Russian Nuclear Industry Reforms: Consolidation and Expansion

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Gaukhar Mukhatzhanova
May 22, 2007

Russian Nuclear Industry Reforms: Rosatom Head Sergey Kiriyenko

Rosatom Head Sergey Kiriyenko,
Source: WikiMedia Commons

On April 27, 2007, Russian President Vladimir Putin signed a decree ordering the creation of Atomenergoprom, a government-owned holding company that will serve as the basis for the consolidation of Russia’s nuclear industry. The decree concludes a series of legislative actions aimed at enabling nuclear industry reforms, the plans for which were first announced by Sergey Kiriyenko, head of the Federal Atomic Energy Agency (Rosatom), in February 2006. On February 6, 2007, Putin signed the Federal Law on the Special Terms of Management and Disposal of Assets and Shares of Organizations Operating in the Area of Atomic Energy Uses, which sets the terms for the corporatization and possible partial privatization of the civilian nuclear sector. (1) Earlier, in October 2006, the Russian government adopted the Federal Targeted Program on the Development of Russia’s Atomic Energy Complex, prepared by Rosatom, which sets ambitious targets for the industry through the year 2015.

The announced goals of the reform are domestic expansion–increasing the share of the nuclear industry in power generation in Russia–and the growth of Russia’s share of the global market for nuclear power generation. Plans include the commissioning of at least 10 new power units in Russia by 2015 and winning 20% of the world nuclear market. (2) Russia seems to be aiming to become the world leader in energy supplies, combining its large oil and gas exports with construction of nuclear power plants abroad and nuclear fuel exports.

At the heart of the reform is the creation of what Kiriyenko has called “a vertically integrated holding,” a giant corporation that would bring together all of the crucial elements of Russia’s nuclear industry–from uranium mining to fuel production to construction of reactors and power plants. (3) Rosatom officials claim that restructuring the industry is necessary to enhance its efficiency and international competitiveness. The law adopted on February 6 makes consolidation possible, allowing the conversion of federal state enterprises in the nuclear industry into joint-stock companies and their merger into one holding, Atomenergoprom. The law, however, grants the Russian president the power to decide which companies are corporatized and merged into the new corporation, as well as which entities will be able to own nuclear materials and installations in Russia. It has been announced on several occasions that the restructuring should take no more than two years, and it seems that the Putin administration is determined to complete it before the 2008 presidential elections. According to the presidential decree, Atomenergoprom should be registered as a joint-stock company by July 2007, and by the end of this year, the federal enterprises designated by the president will be converted into joint-stock companies and integrated into Atomenergoprom. Rosatom will manage the stocks of the new corporation, and the Russian president will appoint its head. (4)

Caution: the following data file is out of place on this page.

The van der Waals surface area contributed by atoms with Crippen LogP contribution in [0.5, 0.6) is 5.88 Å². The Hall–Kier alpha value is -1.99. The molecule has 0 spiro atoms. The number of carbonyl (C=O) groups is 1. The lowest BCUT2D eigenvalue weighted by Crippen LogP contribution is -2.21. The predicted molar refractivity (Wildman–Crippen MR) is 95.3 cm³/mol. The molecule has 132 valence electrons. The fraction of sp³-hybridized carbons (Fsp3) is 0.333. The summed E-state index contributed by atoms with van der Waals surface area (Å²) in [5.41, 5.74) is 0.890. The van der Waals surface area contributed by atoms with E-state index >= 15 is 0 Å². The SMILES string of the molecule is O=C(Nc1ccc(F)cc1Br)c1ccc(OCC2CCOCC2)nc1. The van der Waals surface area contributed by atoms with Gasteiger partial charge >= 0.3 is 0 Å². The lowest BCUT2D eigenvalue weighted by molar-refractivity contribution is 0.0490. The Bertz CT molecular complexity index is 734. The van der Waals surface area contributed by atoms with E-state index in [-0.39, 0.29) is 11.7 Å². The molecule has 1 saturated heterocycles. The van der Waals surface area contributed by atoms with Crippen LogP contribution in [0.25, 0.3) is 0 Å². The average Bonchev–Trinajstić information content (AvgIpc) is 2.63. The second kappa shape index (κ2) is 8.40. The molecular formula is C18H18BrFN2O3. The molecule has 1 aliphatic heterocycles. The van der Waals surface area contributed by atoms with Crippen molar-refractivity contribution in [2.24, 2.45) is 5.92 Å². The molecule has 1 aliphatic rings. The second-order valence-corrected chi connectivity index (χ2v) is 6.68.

Ambitious in its reach and targets, the reform raises a number of questions concerning the restructuring of the nuclear complex and Russia’s practical ability to advance its nuclear industry, especially in large-scale reactor construction both at home and abroad.

Restructuring the Industry

In summer 2006, the Russian media reported that after its reform the nuclear industry would consist of four “blocks” or branches–the nuclear weapons complex, a nuclear and radiological safety branch, the energy sector, and the scientific branch–each of which will have its own federal development program. The law on the management of stocks and assets of nuclear industry enterprises does not mention this structure but does provide for the separation of the civilian branch of the nuclear industry from the military complex, which is one of the key requirements for competing on international markets.

The law on the management of stocks and assets initiated the reforms by changing the structure of Russia’s nuclear complex, which currently consists of both joint-stock companies and federal state unitary enterprises, the latter often combining civilian and military functions. According to the Explanatory Brief submitted by Rosatom to the Russian Duma (lower house of parliament) together with the draft law, the change in the structure and ownership of nuclear enterprises is necessary to correct the “economic distortions” that arise due to the Soviet-style management of the industry, which involves state planning and cross-subsidies. (5) The February 6 law established the right of legal entities to own nuclear materials, installations, and facilities, as well as providing for the separation of the civilian and defense sectors of nuclear industry. While it authorized the Russian president to approve a list of federal enterprises to be designated as civilian and converted into open joint-stock companies, this should not be construed as a full-scale privatization of the Russian nuclear industry.